Go left and continue down Joo Chiat Road, passing Chinese herbal clinics, great restaurants and countless local storefronts. At Joo Chiat Lane gaze up at the dragons on the corner for more of Singapore’s architectural past. In fact all through this neighborhood you'll notice old architecture and a sense of old local culture continuing on in the face of modern change. 

Pure, whipped D-24 durian for the puffs
Old meets new as you approach bustling East Coast Road. But first you’ll come to Puteri Mas Durian Puffs (475 Joo Chiat Rd) – perhaps the best place to reexamine your feelings about the king of fruit. Here they fill delicate choux pastry (used for profiteroles) with creamy durian and chill it. That's it -- durian and delicate pastry. Just two bites finishes this treat as the sweetness of the choux mingles with the subtle brie-and-garlic flavor of unadulterated, creamy fruit. Think you hate durian? Think again.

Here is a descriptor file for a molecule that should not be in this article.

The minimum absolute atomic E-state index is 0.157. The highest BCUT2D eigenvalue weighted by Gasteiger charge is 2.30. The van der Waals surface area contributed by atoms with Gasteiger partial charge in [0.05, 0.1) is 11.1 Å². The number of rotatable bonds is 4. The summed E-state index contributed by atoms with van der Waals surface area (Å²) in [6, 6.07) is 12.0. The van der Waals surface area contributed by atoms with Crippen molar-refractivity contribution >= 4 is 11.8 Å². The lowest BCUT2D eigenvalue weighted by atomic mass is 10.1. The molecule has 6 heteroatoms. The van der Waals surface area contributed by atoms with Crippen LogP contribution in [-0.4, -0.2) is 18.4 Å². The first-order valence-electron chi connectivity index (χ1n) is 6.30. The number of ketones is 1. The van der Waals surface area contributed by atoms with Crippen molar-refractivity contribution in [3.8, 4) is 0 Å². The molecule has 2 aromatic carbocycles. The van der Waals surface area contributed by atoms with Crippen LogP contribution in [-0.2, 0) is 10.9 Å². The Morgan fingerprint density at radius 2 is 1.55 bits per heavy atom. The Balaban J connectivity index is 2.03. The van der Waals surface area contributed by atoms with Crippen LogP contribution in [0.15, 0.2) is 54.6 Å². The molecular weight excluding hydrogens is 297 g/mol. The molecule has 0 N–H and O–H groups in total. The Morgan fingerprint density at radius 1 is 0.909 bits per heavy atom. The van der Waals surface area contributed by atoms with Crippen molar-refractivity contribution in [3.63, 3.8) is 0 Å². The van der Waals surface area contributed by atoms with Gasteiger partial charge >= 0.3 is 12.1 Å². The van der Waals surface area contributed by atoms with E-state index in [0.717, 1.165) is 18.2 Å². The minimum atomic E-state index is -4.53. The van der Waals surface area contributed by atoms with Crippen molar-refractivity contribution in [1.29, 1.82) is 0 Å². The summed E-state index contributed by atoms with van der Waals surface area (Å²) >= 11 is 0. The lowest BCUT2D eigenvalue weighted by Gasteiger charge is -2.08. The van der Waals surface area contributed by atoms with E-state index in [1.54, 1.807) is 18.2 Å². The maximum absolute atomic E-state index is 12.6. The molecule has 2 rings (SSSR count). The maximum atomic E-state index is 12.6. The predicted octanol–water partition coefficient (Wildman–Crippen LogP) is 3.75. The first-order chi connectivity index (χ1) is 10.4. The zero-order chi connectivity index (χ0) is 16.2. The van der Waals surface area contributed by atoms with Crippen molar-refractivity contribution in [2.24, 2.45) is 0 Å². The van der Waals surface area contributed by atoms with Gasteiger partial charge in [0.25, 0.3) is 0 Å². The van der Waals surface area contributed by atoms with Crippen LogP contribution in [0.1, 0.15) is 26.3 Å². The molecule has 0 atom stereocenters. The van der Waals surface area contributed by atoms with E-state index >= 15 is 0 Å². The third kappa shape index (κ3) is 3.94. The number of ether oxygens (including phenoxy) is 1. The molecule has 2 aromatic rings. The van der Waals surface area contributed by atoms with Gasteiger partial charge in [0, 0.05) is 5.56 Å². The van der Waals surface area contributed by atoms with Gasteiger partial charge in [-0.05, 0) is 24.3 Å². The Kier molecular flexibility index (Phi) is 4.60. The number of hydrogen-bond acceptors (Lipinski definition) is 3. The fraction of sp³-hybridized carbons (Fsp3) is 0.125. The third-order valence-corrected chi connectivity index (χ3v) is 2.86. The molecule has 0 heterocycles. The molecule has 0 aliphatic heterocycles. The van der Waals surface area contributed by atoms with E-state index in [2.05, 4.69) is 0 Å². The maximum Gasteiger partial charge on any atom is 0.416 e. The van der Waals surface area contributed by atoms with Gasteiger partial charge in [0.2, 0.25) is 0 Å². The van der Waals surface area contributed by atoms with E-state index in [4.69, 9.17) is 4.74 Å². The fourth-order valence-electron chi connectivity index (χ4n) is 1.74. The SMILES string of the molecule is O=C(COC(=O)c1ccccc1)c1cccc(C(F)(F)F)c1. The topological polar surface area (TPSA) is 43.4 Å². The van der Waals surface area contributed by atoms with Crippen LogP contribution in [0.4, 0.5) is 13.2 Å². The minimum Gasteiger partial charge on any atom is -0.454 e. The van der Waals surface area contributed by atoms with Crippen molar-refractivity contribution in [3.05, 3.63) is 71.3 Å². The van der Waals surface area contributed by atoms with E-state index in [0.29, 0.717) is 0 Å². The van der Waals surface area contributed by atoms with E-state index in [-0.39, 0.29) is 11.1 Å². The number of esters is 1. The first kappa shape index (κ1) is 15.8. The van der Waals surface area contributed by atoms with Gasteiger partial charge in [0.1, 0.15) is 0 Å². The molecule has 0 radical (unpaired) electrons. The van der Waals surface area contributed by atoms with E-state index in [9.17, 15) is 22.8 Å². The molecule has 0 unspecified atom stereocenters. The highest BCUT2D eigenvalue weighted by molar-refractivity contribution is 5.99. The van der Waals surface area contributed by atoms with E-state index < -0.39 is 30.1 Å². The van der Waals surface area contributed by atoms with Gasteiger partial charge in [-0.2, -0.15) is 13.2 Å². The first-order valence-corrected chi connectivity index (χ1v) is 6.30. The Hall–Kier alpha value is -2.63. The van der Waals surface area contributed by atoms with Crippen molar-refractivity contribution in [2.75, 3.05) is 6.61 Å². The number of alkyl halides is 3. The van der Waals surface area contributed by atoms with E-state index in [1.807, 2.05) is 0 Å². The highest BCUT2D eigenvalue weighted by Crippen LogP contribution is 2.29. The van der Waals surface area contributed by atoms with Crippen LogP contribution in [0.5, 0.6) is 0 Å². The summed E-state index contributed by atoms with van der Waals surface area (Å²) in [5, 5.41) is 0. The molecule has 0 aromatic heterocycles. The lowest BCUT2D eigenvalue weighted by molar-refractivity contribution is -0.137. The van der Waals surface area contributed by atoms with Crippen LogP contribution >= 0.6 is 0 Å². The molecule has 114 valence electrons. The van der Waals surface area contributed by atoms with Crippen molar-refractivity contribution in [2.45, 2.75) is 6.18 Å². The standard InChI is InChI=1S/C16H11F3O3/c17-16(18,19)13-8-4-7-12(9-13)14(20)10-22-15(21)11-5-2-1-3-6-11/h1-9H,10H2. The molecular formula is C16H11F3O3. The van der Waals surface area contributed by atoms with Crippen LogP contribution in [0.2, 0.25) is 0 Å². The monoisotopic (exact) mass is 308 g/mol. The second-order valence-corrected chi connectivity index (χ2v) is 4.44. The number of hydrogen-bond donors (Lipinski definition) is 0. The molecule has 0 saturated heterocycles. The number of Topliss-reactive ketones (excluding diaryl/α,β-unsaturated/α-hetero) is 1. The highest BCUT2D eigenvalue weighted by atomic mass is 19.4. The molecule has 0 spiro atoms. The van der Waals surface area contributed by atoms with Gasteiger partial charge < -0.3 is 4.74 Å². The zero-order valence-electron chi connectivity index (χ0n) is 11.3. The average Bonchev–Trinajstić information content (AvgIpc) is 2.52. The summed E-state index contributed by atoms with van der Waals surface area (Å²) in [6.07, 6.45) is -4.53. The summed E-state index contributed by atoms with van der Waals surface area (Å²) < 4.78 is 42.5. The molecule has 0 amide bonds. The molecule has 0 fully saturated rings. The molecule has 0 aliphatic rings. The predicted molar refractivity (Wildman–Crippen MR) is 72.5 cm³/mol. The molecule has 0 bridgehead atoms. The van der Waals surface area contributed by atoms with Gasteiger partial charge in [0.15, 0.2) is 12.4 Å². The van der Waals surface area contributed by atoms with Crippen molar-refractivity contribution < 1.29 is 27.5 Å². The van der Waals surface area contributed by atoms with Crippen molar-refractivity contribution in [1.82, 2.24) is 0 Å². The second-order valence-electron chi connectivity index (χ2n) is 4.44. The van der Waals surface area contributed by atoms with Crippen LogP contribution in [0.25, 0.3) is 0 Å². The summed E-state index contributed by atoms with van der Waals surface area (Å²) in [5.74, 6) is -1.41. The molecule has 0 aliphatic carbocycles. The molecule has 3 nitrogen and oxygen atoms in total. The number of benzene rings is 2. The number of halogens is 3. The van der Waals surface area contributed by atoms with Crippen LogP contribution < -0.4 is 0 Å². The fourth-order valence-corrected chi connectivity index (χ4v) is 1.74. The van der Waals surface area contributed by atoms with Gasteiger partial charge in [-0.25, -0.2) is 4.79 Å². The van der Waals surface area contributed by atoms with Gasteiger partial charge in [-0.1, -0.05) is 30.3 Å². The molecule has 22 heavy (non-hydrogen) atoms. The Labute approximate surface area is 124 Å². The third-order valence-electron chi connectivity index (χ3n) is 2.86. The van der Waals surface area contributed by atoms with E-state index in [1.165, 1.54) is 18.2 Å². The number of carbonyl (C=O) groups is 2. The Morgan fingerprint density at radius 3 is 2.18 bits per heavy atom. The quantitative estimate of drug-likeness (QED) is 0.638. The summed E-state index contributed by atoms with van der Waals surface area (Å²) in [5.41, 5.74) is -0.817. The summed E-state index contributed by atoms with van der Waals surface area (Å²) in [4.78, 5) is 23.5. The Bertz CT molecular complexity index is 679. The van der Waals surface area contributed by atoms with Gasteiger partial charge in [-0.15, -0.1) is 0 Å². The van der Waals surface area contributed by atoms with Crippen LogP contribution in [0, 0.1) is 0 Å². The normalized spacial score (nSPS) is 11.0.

A few steps further and you’ve reached East Coast Road in the heart of Katong and the end of this foodwalk (watch for my upcoming Foodwalkers posting on that fabulous strip of laksa heaven)From here you can head back, perhaps -- if you're still hungry -- stopping at Joo Chiat Prawn Mee (15 Crane Rd.) along the way. Their perfect noodles, sweet, tender prawns and magical liquid sauce that pulls it all together will make you swoon over this unassuming little hawker stall hidden off the beaten path.

Or save it for a future foodwalk – I’ll lead the way – because there’s so much more amazing food to fall in love with in Joo Chiat!